Cash in the Countryside

Finding opportunities for rural businesses

Back Event By Susan Hyman

Two years ago, Russ Clark was looking to buy a building to open a Carl’s Jr. restaurant. Clark owns two of the restaurant franchises in Yuba City and one in Marysville. But at the time, the banking industry was amid its crisis and tightening its lending criteria by the minute. Financing looked impossible for a $1.4 million property. But Clark found help securing a U.S. Department of Agriculture business loan through the Yuba-Sutter Economic Development Corp.

“It helped me crack through the banking situation,” he says. “Without the USDA loan portion, I could not have bought the building.” Clark has been a franchisee since 1987 and has won national awards from the fast-food chain for high sales volume.

The USDA part of the loan only took 30 days, while the bank portion took 60 days. The latter is designed to boost economic activity and employment in rural areas with populations less than 25,000. USDA provides the loans to intermediary organizations, which in turn lend to local businesses. Congress provides funding for the loan program annually as called for in the federal budget.

Organizations such as the Yuba-Sutter Economic Development Corp. act as loan intermediaries, borrowing the funds from USDA and lending it to businesses. Yuba-Sutter Economic Development Corp. is a nonprofit providing area companies with business assistance. It can only loan in Sutter and Yuba counties.

But the Sierra Economic Development Corp., based in Auburn, offers the same type of loans to nearby counties. It’s a nonprofit that supports the rural communities north and east of Sacramento: El Dorado, Lassen, Modoc, Nevada, Placer, Plumas, Sacramento, Sierra and Yolo counties.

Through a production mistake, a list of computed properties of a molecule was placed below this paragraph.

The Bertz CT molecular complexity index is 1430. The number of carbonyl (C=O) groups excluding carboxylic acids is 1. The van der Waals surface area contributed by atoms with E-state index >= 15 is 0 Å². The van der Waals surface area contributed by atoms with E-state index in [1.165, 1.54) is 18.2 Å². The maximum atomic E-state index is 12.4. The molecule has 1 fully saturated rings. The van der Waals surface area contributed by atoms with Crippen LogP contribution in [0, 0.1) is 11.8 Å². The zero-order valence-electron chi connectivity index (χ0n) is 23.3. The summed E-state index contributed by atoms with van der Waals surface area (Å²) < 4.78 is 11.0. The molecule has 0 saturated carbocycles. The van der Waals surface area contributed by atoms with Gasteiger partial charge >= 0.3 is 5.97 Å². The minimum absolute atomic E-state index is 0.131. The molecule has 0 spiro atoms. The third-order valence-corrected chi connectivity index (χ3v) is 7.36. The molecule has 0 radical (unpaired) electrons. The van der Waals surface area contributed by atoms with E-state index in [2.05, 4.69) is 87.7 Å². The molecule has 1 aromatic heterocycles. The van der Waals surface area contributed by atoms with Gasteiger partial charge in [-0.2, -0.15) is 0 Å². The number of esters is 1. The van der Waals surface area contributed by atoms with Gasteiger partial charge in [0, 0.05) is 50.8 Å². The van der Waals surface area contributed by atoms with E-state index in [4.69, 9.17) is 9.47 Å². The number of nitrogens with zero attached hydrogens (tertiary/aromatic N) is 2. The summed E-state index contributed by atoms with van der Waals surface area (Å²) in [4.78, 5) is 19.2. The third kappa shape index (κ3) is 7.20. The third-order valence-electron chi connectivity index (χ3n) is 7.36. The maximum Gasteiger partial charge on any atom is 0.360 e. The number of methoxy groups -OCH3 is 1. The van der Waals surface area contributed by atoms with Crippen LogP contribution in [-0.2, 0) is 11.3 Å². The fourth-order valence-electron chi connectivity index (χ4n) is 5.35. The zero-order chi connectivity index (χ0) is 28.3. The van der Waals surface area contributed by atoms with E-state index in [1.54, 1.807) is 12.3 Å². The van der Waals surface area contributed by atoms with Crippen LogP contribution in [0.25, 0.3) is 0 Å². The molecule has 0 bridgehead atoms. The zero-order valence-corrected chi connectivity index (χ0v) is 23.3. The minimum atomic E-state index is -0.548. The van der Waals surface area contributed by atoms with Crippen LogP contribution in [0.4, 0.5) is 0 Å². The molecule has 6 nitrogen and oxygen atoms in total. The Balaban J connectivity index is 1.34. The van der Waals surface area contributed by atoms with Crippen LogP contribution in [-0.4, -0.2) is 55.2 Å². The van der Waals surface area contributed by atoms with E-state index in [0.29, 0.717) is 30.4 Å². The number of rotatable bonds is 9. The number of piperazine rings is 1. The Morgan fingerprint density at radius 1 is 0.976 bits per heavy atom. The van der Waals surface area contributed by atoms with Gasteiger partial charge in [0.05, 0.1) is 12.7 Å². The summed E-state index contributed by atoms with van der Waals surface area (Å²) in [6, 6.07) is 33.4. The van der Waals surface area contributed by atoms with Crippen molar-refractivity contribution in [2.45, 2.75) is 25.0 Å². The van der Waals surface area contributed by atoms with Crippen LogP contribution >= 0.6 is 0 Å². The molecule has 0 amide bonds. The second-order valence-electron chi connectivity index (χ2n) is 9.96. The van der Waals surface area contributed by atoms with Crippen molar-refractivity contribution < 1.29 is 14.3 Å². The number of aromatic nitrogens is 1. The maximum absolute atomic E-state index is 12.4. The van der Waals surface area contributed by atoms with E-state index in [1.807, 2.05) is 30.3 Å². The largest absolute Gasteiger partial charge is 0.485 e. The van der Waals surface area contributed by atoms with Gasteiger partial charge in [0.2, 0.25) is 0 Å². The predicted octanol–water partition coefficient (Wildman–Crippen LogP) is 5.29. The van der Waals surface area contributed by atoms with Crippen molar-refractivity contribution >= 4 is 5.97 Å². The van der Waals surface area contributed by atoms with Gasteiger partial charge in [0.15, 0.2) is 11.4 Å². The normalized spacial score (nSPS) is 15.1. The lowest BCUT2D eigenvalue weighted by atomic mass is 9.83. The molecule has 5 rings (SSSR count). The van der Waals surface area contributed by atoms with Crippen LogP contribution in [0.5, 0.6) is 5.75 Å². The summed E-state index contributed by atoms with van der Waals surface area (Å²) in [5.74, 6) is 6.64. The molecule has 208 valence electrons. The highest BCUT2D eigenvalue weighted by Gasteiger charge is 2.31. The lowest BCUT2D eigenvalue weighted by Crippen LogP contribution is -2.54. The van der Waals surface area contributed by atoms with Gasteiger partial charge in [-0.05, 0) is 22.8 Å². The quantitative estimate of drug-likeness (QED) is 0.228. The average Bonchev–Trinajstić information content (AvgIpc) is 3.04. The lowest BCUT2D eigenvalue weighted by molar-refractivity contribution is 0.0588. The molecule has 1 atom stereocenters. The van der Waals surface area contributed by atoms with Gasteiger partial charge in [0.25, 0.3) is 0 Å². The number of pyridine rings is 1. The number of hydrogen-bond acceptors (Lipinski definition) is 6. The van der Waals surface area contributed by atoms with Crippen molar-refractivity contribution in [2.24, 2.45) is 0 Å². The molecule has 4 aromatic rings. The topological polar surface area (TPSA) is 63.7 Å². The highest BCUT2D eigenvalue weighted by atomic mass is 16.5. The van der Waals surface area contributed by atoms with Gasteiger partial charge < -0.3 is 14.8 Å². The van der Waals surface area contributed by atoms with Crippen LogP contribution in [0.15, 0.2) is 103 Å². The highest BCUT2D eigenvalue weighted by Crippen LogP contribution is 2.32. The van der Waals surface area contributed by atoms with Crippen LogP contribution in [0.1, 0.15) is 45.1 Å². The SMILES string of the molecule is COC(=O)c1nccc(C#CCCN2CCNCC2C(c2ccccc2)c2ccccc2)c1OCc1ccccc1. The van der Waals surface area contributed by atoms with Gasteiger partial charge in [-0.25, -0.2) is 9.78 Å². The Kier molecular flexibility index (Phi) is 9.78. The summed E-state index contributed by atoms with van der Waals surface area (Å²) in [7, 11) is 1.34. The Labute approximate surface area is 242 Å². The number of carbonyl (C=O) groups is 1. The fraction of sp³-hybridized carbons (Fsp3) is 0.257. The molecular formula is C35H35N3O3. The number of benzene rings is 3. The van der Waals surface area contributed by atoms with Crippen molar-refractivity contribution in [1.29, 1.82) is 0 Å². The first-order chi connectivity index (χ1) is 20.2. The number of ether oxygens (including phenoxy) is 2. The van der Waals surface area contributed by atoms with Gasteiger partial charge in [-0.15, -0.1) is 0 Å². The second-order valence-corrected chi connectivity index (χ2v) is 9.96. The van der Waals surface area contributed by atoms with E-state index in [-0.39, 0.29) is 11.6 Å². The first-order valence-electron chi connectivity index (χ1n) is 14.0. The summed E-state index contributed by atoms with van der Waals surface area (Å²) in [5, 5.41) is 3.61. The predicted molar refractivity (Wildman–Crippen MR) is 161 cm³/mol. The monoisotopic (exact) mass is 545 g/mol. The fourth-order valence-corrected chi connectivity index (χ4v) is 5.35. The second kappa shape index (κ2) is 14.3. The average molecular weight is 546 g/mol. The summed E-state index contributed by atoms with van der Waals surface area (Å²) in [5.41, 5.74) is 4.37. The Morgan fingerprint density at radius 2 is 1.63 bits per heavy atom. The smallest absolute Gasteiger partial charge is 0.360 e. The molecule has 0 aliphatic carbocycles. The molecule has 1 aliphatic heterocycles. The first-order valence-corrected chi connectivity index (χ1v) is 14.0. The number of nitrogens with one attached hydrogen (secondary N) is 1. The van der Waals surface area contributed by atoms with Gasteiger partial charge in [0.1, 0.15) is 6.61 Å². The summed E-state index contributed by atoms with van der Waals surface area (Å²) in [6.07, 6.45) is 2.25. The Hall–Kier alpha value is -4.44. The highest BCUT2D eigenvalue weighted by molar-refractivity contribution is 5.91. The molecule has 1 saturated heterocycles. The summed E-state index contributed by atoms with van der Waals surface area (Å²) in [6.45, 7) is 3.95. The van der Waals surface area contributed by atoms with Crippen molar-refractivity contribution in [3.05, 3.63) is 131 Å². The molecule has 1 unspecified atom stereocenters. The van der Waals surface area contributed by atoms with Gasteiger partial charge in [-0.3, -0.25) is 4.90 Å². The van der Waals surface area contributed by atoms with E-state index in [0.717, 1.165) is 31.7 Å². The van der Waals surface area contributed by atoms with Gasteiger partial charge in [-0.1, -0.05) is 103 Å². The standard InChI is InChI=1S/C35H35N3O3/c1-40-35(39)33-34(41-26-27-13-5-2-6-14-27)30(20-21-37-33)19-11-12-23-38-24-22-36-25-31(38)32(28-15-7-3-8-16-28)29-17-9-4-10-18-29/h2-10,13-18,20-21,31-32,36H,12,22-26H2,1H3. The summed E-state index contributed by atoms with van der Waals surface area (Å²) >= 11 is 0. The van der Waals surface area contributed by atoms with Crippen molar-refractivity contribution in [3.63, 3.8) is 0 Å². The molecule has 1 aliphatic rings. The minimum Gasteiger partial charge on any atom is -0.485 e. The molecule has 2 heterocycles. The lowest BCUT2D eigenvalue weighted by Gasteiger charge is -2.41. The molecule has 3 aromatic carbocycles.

“Most of this area is eligible for the program,” says Brent Smith, chief executive officer. The exceptions are all of Sacramento County, and larger communities like Rocklin, Roseville and Lincoln. For USDA loans, the organization assumes 100 percent of the loan and acts as direct lender. It does with the loan what a bank would do: intake, application processing, loan collection and more.

USDA loan amounts typically range from $50,000 to $150,000. Smith says his board of directors will sometimes make exceptions for $200,000 loans. These intermediaries can be more flexible than typical banks with credit thresholds.

“We are known as high-touch lenders,” he says. “We want to know our borrowers and are not driven by thresholds. We routinely take lower credit scores. We look at the whole person and the reason behind any negative credit reports. We look at trends and see if things are improving.”

“The USDA loans were available when nothing else was,” says Mark Hamlin, who co-owns Eden Vale Inn with his wife, Gayle.

The Hamlins have owned the 10-acre property in El Dorado County for 25 years. A few years ago, the couple wanted to upgrade the inn, which features a converted barn estate with five private rooms. “But it was too much home for a traditional mortgage, and there were no good commercial loans for property,” Hamlin says.

The Hamlins worked with the Sierra Economic Development Corp. to secure two USDA loans, which allowed them to expand the inn. The first loan was awarded in March 2009 for $150,000 and another for $100,000 in May 2010. Last year, Sierra awarded the inn with its Small Business of the Year Award for its positive contributions to the community.

“Due to the financial crisis, it was difficult to find conventional loans,” Hamlin says, “but USDA was there making loans to qualified businesses.”